First, in the ancestral environment, overt acts of harm would be easier to verify than someone simply failing to do all they could, which would make their punishment easier to justify. Imagine condemning somebody as a murderer for failing to save another’s life. For this to make sense, you’d have to really know that they were in a position to easily save the other person’s life and chose not to. This is hard to verify, and ostracizing someone from your tribe is a costly act, not to be undertaken lightly. But you do want to incentivize your tribespeople to save eachother if they can, so it would make more sense to reward them for saving lives, rather than punishing them for failing to do so.

Similarly, it would be hard to justify punishing one person for violating a moral rule that most others also do not follow. And if each individual does not want to go out of their way to help others without getting something in return, this probably will not become a morally obligatory rule. Instead, a bare-bones set of rules that we’d all prefer everyone follow is what will become universal. For example, a rule such as “nobody kill eachother” is easier to get near-universal support for than “the strong should feed the weak”.

These evolutionary reasons don’t justify our moral intuitions, but importantly, they may affect which acts of praise and blame will be effective. This informs what I think is the actual proper view of duty and virtue: there is no inherent fact of the matter about which acts are praiseworthy and which are blameworthy; instead, praise and blame are acts in themselves and should be applied in a manner that yields the best consequences.

I happen to believe there are something like moral facts, and that right and wrong aren’t just some social construct. But I don’t think duty and virtue are basic building blocks of the true moral ontology. They really are social constructs. But this doesn’t make them useless concepts, of course. Let’s look at some examples of how to apply this reasoning.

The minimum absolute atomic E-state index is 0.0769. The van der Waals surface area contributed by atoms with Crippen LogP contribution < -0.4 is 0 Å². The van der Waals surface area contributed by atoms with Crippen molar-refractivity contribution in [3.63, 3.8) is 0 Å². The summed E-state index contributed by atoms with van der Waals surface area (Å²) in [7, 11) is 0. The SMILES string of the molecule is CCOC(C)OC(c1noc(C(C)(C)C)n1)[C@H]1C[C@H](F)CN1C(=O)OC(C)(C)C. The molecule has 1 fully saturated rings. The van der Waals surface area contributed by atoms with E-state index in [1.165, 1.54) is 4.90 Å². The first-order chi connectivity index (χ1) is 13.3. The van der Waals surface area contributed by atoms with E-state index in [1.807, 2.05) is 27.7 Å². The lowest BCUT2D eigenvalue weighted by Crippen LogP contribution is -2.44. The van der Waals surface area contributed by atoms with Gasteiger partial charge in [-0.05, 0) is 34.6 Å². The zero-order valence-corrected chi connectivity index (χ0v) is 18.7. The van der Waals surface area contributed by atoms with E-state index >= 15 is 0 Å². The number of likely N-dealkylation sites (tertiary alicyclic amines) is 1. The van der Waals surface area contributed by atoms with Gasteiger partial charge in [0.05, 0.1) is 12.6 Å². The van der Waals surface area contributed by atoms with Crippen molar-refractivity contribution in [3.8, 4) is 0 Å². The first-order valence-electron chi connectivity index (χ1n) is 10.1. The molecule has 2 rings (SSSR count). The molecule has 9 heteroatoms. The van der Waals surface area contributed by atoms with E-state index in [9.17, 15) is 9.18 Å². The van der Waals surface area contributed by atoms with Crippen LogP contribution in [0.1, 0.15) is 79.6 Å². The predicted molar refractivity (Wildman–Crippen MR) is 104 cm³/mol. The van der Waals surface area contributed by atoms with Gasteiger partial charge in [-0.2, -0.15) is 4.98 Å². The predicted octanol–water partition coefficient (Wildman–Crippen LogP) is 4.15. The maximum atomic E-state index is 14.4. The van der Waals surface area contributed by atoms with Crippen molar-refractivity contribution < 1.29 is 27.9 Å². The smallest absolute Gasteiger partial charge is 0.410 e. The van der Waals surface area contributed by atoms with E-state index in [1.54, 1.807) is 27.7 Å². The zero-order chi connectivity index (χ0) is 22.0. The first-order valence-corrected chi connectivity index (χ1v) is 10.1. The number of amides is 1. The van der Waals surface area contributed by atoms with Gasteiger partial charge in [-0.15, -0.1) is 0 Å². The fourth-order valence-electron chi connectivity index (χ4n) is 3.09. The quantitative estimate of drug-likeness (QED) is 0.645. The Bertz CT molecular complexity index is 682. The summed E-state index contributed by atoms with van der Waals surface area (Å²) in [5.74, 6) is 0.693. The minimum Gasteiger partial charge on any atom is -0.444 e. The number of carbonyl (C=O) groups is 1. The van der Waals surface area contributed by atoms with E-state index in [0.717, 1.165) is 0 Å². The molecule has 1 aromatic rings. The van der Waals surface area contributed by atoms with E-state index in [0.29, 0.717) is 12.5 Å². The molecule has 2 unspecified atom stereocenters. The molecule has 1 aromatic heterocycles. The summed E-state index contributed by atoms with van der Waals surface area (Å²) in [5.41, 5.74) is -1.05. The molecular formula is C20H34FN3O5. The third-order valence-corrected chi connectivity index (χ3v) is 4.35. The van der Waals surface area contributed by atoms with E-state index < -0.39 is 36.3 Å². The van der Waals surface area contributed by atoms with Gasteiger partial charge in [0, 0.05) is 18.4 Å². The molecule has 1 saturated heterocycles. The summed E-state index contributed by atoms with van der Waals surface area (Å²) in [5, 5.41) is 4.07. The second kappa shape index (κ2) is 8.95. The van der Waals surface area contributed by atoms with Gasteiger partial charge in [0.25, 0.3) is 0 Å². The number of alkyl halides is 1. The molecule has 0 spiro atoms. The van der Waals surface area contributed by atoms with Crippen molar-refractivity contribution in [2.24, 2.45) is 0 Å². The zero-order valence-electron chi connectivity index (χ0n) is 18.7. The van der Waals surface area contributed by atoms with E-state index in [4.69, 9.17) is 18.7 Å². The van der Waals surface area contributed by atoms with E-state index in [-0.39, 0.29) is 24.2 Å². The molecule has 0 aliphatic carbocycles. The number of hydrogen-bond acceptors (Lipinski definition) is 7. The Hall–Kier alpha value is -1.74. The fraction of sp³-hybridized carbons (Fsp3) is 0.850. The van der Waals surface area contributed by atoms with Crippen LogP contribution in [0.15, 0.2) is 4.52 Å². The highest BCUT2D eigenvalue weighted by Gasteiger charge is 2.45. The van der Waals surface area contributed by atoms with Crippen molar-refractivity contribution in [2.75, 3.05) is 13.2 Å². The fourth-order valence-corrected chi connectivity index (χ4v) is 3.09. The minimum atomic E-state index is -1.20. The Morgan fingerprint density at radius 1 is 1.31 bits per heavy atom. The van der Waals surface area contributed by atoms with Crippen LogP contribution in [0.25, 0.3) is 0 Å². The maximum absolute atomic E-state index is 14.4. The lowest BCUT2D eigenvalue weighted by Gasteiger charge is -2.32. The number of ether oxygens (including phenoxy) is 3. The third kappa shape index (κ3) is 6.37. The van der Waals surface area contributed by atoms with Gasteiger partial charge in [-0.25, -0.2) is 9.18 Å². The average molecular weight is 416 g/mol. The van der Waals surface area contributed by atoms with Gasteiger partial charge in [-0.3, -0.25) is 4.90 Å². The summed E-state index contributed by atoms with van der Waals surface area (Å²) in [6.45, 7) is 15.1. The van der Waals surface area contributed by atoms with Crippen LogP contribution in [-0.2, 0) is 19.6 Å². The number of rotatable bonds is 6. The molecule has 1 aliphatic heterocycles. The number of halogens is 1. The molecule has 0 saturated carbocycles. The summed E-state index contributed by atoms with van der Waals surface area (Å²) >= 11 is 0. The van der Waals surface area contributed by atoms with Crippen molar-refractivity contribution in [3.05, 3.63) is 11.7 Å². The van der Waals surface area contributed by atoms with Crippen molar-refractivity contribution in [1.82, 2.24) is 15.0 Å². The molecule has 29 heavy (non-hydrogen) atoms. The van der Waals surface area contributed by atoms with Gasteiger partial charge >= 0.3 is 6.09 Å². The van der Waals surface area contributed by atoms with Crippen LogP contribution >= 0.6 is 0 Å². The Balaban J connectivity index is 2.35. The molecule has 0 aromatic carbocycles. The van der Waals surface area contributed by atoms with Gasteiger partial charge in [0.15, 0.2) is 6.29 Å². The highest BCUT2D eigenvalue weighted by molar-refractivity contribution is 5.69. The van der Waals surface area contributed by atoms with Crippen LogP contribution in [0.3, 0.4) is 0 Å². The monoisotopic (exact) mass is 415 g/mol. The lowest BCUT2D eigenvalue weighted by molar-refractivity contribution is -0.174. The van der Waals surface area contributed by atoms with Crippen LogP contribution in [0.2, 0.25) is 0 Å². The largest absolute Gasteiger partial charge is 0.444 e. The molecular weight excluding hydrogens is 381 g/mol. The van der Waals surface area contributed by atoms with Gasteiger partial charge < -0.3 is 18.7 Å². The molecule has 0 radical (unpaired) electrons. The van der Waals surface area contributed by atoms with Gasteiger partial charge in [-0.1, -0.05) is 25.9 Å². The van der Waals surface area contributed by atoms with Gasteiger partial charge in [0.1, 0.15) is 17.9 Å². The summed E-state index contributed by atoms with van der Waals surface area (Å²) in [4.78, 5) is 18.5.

III. Case studies

Compare the “abortion is murder” crowd in the pro-life movement to how effective altruists discuss the shallow pond thought experiment. Both groups essentially believe that ordinary people engage in an act morally equivalent to causing the death of a child. Yet EAs typically do not go around brandishing signs emblazoned with a “Money is Murder” slogan, or aggressively harassing those who fail to give to charity.

I think this is because EAs realize, whether or not spending your own money on luxuries is morally equivalent to murder, they are not psychologically equivalent. The sort of person who would actually walk by a child and let them drown to death is just plainly not the same kind of person as one who simply fails to give to charity. As such, they require different responses.

EAs have typically taken the tact of using thought experiments such as the shallow pond to convey the intuition of the moral equivalence. We hope that people absorb this intuition and take different actions as a result. This is still a shame-based framing, but it’s very different from aggressive anti-abortion tactics.

My mother-in-law is pro-life and used to very much be in the “abortion is murder” crowd. According to my wife, this changed when she realized that ordinary people get abortions. Apparently, she did not know this before, or had not internalized it. In her mind, only overt monsters would ever get an abortion. And if this were so, perhaps hatred and shunning would be an appropriate response. But since in fact ordinary people get abortions, she could no longer hold to this position.

On my view, aggressive pro-lifers are making a pretty explicit strategic error. The task before them, I think, is to 1) establish the moral equivalence of abortion and murder, since many people do not believe this, and 2) convey this equivalence intuitively, since even if it is true, they won’t feel the same to many people.

This is the cash value of viewing praise and blame as acts in themselves. You can ask yourself how effective you expect an act of blame to be, or even go out and test it in practice. You can moderate it if it seems to be too aggressive. All this can help you get more of what you want and save more children’s lives, which is the whole point of what we’re doing here.